Ireland-based taste and nutrition leader Kerry has revealed India as a unique market for plant proteins.
It says vegetarians in India comprise one third of the population and the remaining 70 percent of non-vegetarians are also consuming plant proteins regularly. Defined as ‘flexitarians’, this segment consumes both meat and meat alternatives and vegetarian foods, and is driving the plant-based shift from niche to mainstream in the region.
According to Kerry’s findings, 41 percent of the population in India already consumes six or more types of plant proteins, with most meals comprising pulses, salads, lentils or cooked vegetables.
The market for meat alternatives or alternative proteins is growing rapidly as consumers demand tastier and more sustainable options. It also presents ample opportunity for plant-based innovation.
Gunjan Pandey, Marketing Director for Kerry Southwest Asia, said in a statement, “The opportunity and potential for plant protein foods in India is promising. Currently, the region’s alternative meat market is valued at $171 million, and is expected to grow at 8.5 percent CAGR by 2025.”
“The past five years have also seen consistent new launches with the number of meat substitute launches rising year-on-year.”
According to Pandey, the growing number of new launches indicate paradigm shift towards plant-based meat alternatives in the country.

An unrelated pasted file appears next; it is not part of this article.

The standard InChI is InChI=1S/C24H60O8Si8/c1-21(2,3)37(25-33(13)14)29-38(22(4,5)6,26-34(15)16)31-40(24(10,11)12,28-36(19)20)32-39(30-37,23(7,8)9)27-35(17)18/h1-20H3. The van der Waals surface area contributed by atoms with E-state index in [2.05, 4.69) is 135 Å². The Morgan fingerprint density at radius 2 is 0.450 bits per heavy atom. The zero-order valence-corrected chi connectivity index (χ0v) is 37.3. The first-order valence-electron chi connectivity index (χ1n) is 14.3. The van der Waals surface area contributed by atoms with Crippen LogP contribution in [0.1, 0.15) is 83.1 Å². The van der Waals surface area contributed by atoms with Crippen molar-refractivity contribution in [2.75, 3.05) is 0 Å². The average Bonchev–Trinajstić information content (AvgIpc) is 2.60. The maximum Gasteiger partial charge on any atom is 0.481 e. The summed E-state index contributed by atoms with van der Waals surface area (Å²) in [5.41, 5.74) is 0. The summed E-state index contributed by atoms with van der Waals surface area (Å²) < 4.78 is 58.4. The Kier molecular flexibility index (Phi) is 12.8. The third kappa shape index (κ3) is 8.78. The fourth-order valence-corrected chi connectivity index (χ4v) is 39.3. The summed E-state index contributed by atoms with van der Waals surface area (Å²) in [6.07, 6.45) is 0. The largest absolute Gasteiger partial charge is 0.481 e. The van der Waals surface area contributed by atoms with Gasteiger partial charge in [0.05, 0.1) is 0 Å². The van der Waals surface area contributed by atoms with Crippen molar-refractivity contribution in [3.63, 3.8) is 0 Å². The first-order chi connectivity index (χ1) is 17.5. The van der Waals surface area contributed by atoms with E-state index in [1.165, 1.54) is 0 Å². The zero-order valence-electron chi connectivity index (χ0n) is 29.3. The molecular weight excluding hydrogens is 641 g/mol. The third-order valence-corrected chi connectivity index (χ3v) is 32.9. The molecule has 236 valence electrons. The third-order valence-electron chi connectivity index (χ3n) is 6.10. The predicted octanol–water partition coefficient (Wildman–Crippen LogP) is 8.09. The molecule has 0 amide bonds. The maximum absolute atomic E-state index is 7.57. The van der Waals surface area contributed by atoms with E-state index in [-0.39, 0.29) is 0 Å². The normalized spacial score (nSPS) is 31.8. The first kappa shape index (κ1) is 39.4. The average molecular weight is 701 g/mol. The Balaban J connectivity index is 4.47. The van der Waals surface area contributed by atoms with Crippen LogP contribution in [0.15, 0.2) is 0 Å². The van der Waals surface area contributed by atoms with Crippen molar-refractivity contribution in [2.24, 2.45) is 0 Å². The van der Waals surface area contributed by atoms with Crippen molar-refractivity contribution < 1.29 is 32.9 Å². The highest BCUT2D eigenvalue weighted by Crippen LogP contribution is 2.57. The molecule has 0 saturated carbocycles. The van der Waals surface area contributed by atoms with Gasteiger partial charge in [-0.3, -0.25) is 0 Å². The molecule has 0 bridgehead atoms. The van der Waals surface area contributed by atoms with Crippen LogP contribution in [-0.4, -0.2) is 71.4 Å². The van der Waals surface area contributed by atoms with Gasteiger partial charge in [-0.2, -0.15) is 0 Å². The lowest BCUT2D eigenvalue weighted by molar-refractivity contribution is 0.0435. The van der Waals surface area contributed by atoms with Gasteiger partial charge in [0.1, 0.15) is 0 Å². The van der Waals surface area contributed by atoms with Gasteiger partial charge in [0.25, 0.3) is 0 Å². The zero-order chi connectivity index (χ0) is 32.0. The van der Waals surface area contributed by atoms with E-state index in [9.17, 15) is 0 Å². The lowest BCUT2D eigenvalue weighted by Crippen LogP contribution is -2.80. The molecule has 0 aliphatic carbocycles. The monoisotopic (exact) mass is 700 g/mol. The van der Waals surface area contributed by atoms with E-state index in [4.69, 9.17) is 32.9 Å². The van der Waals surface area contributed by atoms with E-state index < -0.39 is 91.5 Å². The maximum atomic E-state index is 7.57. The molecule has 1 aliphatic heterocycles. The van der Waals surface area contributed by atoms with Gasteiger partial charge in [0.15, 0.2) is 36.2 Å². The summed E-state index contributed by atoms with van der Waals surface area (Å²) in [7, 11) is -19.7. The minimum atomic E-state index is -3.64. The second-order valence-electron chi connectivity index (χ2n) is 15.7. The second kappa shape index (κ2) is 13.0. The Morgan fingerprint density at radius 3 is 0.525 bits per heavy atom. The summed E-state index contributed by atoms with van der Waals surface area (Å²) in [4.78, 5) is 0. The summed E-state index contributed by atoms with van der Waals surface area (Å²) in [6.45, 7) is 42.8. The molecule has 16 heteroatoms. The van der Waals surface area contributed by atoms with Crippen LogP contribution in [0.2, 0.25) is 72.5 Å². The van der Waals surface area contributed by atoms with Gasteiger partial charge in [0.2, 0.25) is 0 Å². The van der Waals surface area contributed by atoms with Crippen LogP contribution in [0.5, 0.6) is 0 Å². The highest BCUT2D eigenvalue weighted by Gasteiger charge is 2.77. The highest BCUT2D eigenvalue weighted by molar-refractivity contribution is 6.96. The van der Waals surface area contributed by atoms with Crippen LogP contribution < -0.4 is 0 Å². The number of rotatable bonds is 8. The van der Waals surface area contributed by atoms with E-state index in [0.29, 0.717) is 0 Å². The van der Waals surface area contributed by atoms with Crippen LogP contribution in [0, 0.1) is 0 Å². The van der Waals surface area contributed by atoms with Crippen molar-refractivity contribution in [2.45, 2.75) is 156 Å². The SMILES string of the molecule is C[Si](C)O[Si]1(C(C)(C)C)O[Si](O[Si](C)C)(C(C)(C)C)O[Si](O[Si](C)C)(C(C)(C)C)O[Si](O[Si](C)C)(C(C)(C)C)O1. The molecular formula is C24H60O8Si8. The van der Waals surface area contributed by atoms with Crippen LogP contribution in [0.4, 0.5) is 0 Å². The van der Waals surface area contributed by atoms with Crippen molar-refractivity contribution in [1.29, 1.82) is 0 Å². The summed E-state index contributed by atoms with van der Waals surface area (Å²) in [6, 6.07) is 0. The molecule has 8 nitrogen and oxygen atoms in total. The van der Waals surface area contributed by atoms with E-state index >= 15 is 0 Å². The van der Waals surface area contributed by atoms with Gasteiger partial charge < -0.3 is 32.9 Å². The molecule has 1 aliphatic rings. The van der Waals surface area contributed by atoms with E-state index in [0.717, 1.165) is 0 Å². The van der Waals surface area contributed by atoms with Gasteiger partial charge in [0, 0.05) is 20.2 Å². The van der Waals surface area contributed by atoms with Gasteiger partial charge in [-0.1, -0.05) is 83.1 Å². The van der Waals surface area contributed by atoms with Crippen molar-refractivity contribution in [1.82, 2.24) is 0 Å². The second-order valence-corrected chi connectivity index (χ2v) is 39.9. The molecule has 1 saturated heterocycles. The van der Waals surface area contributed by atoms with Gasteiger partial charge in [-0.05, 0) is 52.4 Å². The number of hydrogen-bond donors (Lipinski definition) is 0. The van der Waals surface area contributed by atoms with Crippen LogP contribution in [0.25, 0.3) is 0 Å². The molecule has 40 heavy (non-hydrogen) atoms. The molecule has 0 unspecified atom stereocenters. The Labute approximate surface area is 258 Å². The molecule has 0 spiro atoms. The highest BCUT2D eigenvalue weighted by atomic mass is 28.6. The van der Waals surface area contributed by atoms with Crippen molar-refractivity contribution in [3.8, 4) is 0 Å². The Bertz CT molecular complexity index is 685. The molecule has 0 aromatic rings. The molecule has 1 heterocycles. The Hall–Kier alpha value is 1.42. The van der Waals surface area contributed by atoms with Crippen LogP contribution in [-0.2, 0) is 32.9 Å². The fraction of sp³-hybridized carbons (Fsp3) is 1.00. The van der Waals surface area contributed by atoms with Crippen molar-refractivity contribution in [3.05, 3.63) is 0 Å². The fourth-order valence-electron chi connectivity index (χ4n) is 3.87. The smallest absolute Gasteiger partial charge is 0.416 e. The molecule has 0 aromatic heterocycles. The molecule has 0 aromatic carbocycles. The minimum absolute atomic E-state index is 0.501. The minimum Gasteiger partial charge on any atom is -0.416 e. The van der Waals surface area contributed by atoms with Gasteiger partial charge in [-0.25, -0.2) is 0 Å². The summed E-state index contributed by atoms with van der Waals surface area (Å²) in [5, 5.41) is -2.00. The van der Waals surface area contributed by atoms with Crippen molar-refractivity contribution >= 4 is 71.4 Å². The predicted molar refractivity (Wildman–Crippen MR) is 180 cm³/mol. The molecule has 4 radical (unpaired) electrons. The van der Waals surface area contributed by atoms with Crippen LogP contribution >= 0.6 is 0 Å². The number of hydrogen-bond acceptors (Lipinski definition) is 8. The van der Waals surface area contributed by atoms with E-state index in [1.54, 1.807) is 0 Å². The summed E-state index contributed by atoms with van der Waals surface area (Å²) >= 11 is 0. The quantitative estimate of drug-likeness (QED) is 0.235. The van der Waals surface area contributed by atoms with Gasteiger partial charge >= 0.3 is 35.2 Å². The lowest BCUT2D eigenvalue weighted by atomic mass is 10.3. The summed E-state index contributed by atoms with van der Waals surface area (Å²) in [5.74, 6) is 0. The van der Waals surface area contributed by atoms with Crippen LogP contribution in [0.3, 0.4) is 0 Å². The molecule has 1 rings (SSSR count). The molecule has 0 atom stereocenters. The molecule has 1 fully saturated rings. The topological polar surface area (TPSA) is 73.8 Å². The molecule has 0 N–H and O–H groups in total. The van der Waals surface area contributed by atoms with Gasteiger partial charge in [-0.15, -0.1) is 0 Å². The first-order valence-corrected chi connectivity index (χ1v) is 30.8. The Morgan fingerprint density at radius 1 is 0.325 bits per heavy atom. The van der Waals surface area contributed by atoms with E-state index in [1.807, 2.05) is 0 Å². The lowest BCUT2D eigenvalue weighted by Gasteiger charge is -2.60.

“While still at an early stage, this is fast catching up to the rest of the world, largely due to the fact there are already many vegetarians and vegetarian options in India,” she continued. “And while non-vegetarians prefer meat, they, along with vegetarians and vegans, are willing to try plant-based alternatives and experiment with its textures and flavours.”
The top three drivers for this shift in India are health benefits, the desire for variety, and the growing awareness of how important a sustainable food system is, said Pandey.
“Sixty-three percent of Indian consumers are very or extremely likely to purchase plant-based meat regularly. They are willing to try plant proteins in familiar formats, both Indian and western, and an estimate 60 percent are ready to pay a premium for it.”
The global alternative meat market is set to grow at a 14 percent CAGR over the next five years, and is projected to hit $9.5 billion by 2023. Asia is currently the second largest region in the world for plant-based meat alternatives, accounting for 22 percent of global sales by value and is expected to be the world’s largest market by 2025.
“Consumers are seeking products that have superior taste, texture, and nutrition but that also align with local or regional cuisines or tastes,” explained Ronan Moloney, VP & GM, Food and Meat, Kerry Asia Pacific, Middle East & Africa. “However, many plant-based products fall short of these expectations, with 70 percent of consumers in Asia Pacific saying that taste and texture of current meat alternatives do not match that of real meat, but add they would make plant-based foods a regular part of their diet if this were resolved.”
“While taste is the most important attribute for plant-based foods, creating delicious plant-based meat alternatives that consumers want can be a complex, costly and challenging process, particularly around savoury taste and creating succulence, juiciness and a moreish flavour,” he added.